Regardless of individual circumstances, people have areas where they are presumably limited more or less than others. For instance, the fact that I am 6’4″ implies that my height is much less limited than most. But how would things change if we alter the conditions? You might be pleasantly surprised at the result if you consider questions like this in a variety of circumstances.

When applying this thinking to finances and business growth, the effect becomes clear. Say a business operates on $200,000 per year. What would be done differently (and why?) if the business had an annual operating budget of $100,000? How about $400,000? Putting businesses into these hypothetical situations will inevitably help foster a mindset of growth by overcoming presumed limitations in a practical way.

Circumstances will certainly change over time, for better or worse. By asking these questions now, you can gain a better understanding of why you might choose to take one course of action over another. Hopefully this entire process will help you more adequately prepare for your next big decision. After all, with preparation and execution people develop and grow.

“Best” Sales Tactic

As someone with a B.S. in Business Administration, I can say with confidence that most people with a considerable level of business education and experience would argue the importance of a top notch sales person. While sales is an incredibly important role to fill, I would suggest a more practical and important focus, particularly for small businesses. Investing available resources into ensuring the highest quality of a relevant product or service often yields far greater returns than overemphasizing hiring for a sales position and shifting the focus from what’s most important, creating value.

Rather than finding the “best” salesperson, why not concentrate on being the best at what you do by a considerable margin? Quality sells, and more importantly, paying attention to the issues that are relevant to clients and consumers will take your business to the next level. Too many times business owners fail to prioritize their endeavors properly, prohibiting optimal growth both short-term and long term.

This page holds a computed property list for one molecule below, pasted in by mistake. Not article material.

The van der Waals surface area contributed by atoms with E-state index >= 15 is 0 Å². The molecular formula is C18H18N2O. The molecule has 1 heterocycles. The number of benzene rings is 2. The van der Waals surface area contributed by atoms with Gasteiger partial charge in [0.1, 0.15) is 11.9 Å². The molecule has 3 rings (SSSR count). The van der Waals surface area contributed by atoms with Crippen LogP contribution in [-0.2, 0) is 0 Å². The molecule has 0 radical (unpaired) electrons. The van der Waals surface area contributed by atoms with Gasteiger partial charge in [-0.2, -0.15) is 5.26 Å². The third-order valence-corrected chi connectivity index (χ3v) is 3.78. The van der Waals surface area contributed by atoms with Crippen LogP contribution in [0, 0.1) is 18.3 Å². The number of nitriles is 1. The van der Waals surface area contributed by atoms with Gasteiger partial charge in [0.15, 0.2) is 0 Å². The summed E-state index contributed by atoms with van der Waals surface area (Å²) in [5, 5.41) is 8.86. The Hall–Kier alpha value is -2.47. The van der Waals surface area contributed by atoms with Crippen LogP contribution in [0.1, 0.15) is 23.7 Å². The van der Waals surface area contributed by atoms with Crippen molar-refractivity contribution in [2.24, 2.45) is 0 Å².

How can your business implement this advice? Perhaps you were planning to hire too early. Nobody knows your own business better than you. Focusing more intentionally on bringing your best to the table will, in turn, yield a substantially better product or service allowing your business’ competitive advantage to sell itself.

Microsoft AppCenter

Several years ago, I needed to find a way to distribute mobile applications to test users. Ideally, the solution should allow for anyone to access the test application. This would include internal users as well as key stakeholders within the client organization. The distribution channel should support Android apps as well as iOS and, optimally, any other application type I would like to deploy. After searching, I found HockeyApp. What an amazing tool HockeyApp was. Not only did it meet those requirements, but it also allowed for integration of their API to include advanced features. For years, I used HockeyApp without issue. Apps are built by my automated build platform, pushed to HockeyApp, and users are notified of new test versions.

Fast forward to today, and HockeyApp is now owned by Microsoft and being moved to AppCenter. To be honest, I’ve never been much of a Microsoft fan. I could point to countless reasons such as lack of good native development tools, poor support for scripting or automation, their hatred of Linux (even calling a cancer), Internet Explorer which worked differently from every other browser for developers, and now I can add their horrible transition to AppCenter to the list.

Today, I received a notification from Google that one of my apps was removed from the store. It appears to be a mistake on their end, but I need to verify and respond to Google. So, I uninstall the copy of the app from my phone and go to AppCenter to download the app onto my phone. The first thing I notice is that I have multiple copies of the app but none of them are tagged with the appropriate build type. I can’t tell free version from paid version or beta version or anything else – just a bunch of apps with the same name. After clicking on the individual versions, I find out that none of them are available for me to download. After digging around, it appears I need to release the app to a distribution group. It had been setup properly for years, but now it’s broken. So, I go to the website to check the distribution groups. Guess what? There is no way to change them in AppCenter. I can see that I have a few groups, but I can’t even tell who is in them. So, to fix the problem, I will need to go to every single app I have (a total of 28), add them to a new distribution group (with unknown members), and rerelease them (generating 28 emails to each member of an unknown distribution group). What a horrible experience for both me and my team members. As a small business owner, I don’t have the time to waste to make all the necessary changes, updates, reconfiguration of continuous development pipelines, etc. What an absolute nightmare.